admin No Comments

Historically, fear is one of the things that has kept alive. Fear has helped human beings anticipate danger, recognize it, and respond to it to protect ourselves. In one way or another, it has helped us evolve.

But just like we have evolved, our fears have evolved too. While primitively, most of our fears were supplemented by external stimuli, we have now started recognizing how our fears are guided by our internal thought processes. Fear from being able to promote action, has now become an emotion that restricts action. The fear of making mistakes, the fear of looking stupid, the fear of being scrutinized… Ultimately, they are all a manifestation of one kind: The fear of being evaluated.

This fear of evaluation usually stems from two places, one, our belief system and two, the way our society works. In my previous blog post, I wrote extensively about our belief systems and how change can be initiated by changing our beliefs. While that seems easier said than done, we must understand that our apprehensions about change also lie in the way society perceives us and responds to our own actions. Do our beliefs hold the key to our fears?

Since childhood, we are taught that our merit lies in how others perceive us. For example, one passes a subject or fails an exam based on the marks they score. As we grow up, we start recognizing the merit-based system in our professional lives. We work hard towards targets in order to receive a promotion. This system pushes us to want to perform or act in a certain way, and in that need to always prove our success to the world, we develop what can be called performance anxiety. This is the fear of failure, manifesting before we have even begun a task.

Our awareness and expectation of being judged continues to increase, as judgment pervades our lives. Implicit messages of comparison are experienced vicariously by viewers of talent shows in which competitors are judged for artistic, culinary, fitness, physical appearance, and social skills—Miss Universe, Masterchef, Dance Nation etc. We are overwhelmed with explicit judgments as we monitor the number of “likes,” “favorites,” “retweets,” positive emoticons, and the kind of comments on our online status updates.

We are unknowingly driven by the need to be perfect. Societal conditioning has forced our belief system with the need to be perfect all the time. This perfectionism lives and breeds within our fear of evaluation. When we are afraid of what might happen and the consequences of it, we do not often make the best choices. What do we do instead?

The pressure of perfectionism and the fear of evaluation manifests itself in many ways. We start procrastinating instead of doing the task at hand. We think and think and think about it. We lose ourselves to thought. We go into our shell. Our mind tricks us into thinking that if we don’t do the task, there will be no evaluation to follow it. We start indulging in defensive behaviors to protect ourselves from the way evaluation would make us feel.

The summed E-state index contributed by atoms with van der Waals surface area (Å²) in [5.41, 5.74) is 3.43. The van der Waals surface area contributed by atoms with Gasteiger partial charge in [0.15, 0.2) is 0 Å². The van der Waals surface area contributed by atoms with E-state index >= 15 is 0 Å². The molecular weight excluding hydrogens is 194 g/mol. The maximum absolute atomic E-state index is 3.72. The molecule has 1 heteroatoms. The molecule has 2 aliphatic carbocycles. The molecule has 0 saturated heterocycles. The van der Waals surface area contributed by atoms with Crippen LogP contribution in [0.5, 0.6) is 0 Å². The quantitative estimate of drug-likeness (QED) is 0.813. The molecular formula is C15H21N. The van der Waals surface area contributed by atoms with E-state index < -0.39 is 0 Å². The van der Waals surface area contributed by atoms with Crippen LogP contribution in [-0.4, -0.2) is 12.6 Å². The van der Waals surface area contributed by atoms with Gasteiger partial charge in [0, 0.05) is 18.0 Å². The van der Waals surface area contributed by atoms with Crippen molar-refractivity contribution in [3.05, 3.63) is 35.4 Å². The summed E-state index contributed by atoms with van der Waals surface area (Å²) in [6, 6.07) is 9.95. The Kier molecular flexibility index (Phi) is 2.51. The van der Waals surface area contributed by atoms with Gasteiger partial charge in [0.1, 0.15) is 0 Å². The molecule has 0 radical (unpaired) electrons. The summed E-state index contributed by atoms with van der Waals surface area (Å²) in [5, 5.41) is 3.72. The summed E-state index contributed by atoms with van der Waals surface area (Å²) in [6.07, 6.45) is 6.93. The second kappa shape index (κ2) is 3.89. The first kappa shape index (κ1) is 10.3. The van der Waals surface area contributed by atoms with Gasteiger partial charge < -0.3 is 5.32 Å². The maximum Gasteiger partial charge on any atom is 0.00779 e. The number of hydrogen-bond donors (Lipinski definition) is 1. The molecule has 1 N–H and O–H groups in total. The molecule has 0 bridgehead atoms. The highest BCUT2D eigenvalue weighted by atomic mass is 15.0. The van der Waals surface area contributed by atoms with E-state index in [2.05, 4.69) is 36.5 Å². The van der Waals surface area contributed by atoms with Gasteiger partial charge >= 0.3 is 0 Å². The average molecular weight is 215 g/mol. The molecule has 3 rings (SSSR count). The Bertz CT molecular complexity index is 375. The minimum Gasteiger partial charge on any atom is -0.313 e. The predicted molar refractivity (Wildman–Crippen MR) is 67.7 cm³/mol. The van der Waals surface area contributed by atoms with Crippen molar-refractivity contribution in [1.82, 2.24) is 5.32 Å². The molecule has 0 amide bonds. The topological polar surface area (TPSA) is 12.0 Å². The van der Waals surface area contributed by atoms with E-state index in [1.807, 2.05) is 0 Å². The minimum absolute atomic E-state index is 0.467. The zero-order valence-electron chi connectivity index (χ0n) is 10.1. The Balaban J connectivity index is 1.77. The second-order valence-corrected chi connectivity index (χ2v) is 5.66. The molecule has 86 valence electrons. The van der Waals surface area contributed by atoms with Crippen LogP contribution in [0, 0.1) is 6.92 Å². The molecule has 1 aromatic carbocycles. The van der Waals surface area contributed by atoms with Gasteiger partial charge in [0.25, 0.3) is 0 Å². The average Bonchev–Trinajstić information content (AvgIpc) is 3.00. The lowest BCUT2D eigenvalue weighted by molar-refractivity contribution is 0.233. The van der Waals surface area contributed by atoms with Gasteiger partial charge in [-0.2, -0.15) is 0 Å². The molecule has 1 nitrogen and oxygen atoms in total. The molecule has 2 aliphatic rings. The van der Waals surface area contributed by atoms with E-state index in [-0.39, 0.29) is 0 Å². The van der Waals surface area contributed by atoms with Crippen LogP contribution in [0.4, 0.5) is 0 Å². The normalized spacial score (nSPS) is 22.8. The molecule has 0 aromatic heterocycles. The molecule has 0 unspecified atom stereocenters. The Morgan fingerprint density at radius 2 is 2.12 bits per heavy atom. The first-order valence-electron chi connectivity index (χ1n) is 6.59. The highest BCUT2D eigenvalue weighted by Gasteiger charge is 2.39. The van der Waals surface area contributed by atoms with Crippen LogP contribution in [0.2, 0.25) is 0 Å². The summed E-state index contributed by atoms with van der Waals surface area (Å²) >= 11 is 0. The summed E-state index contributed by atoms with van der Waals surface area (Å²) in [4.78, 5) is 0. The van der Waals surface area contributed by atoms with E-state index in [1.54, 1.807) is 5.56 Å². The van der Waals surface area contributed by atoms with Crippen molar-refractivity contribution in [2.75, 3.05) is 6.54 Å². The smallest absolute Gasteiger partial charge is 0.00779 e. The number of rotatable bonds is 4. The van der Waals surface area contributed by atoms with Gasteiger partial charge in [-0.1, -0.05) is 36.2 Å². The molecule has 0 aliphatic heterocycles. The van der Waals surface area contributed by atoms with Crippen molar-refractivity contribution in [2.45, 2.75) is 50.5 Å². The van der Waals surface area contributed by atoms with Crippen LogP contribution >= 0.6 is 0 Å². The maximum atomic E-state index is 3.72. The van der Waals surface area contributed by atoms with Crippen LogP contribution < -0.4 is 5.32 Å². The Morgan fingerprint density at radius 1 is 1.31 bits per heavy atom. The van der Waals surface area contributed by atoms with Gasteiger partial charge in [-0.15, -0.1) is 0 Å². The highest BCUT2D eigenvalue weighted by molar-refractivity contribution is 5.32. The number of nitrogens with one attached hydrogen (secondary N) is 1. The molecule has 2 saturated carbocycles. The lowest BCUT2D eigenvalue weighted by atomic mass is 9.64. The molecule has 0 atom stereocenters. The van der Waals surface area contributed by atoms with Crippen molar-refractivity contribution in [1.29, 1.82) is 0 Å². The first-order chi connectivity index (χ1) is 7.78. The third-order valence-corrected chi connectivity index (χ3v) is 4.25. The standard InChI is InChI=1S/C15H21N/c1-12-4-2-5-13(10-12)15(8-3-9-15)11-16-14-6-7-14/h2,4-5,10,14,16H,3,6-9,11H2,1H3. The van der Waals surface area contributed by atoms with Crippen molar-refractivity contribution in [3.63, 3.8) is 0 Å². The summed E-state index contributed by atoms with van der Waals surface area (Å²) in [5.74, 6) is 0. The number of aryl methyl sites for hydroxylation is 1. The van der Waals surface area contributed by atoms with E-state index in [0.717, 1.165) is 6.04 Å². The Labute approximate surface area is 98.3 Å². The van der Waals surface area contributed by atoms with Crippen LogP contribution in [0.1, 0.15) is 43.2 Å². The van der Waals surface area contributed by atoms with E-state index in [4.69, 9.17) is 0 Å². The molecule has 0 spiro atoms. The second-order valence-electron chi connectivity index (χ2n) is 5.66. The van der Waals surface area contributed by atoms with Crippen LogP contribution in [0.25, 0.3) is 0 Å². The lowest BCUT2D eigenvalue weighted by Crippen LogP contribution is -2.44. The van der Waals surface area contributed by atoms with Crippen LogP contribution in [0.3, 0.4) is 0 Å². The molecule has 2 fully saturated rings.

These behaviors often weigh negatively on our minds and bodies. They exhaust us, suck out all our energies that we could have used to get things done. They make us limit our options so that there are fewer negative outcomes of our choices.

But hold on. This may seem like a vicious cycle of perfecting, evaluation, next task, perfection and evaluation again. Basically, most of us live in the Fog of Fear. What is this fear? Where does it come from? And can we do something about it?? I guess these are questions most of us have asked ourselves at various points in our lives without really being able to address the underlying fear.

But there is a way out. Rather than focusing your energies on performing, dedicate some time to introspection. Observe your thoughts, feelings and actions. Ask relevant questions – where is this fear coming from? Why does this fear exist within you? Listen to yourself. Introspect on the FOG of Fear – Feelings, Options and Goals – and use it to your advantage. Understand your motivation of being perfect. Is perfection leading you to intellectual arrogance? Are you then using this behavior to judge others, followed by words and actions that are not always encouraging when someone slips up?

Wanting to do the right thing is not always wrong. Perfectionism is not your enemy. But what motivates you to be this way can relieve a lot of stress this behavior can bring – not only on yourself but others around you too. When you understand your perfectionism, you stop using it as a benchmark to judge others. You end up creating calm and safe environments for yourself and people around you to flourish, grow and conquer. All by just listening to yourself.

Would you like to talk about your fear of evaluation? Want to understand how to grow from it into being successful individuals? Write to me at I am always looking forward to hearing from you.

Leave a Reply

Your email address will not be published. Required fields are marked *